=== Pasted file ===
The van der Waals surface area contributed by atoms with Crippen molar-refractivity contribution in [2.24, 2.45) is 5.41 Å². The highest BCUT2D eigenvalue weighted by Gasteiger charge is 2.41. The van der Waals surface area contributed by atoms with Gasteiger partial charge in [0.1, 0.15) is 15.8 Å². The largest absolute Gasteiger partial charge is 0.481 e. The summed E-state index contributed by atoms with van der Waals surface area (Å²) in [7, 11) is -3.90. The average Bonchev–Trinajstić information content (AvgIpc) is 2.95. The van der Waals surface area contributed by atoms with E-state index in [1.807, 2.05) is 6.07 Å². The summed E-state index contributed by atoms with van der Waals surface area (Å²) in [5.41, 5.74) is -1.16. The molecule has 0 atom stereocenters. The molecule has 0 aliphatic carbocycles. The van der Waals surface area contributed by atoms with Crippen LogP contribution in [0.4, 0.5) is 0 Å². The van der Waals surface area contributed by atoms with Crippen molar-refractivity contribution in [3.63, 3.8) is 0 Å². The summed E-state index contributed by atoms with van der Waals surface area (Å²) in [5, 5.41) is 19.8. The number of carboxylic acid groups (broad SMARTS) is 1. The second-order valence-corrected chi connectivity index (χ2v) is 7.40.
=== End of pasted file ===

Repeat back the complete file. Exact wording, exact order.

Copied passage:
The van der Waals surface area contributed by atoms with Crippen molar-refractivity contribution in [2.24, 2.45) is 5.41 Å². The highest BCUT2D eigenvalue weighted by Gasteiger charge is 2.41. The van der Waals surface area contributed by atoms with Gasteiger partial charge in [0.1, 0.15) is 15.8 Å². The largest absolute Gasteiger partial charge is 0.481 e. The summed E-state index contributed by atoms with van der Waals surface area (Å²) in [7, 11) is -3.90. The average Bonchev–Trinajstić information content (AvgIpc) is 2.95. The van der Waals surface area contributed by atoms with E-state index in [1.807, 2.05) is 6.07 Å². The summed E-state index contributed by atoms with van der Waals surface area (Å²) in [5.41, 5.74) is -1.16. The molecule has 0 atom stereocenters. The molecule has 0 aliphatic carbocycles. The van der Waals surface area contributed by atoms with Crippen LogP contribution in [0.4, 0.5) is 0 Å². The van der Waals surface area contributed by atoms with Crippen molar-refractivity contribution in [3.63, 3.8) is 0 Å². The summed E-state index contributed by atoms with van der Waals surface area (Å²) in [5, 5.41) is 19.8. The number of carboxylic acid groups (broad SMARTS) is 1. The second-order valence-corrected chi connectivity index (χ2v) is 7.40.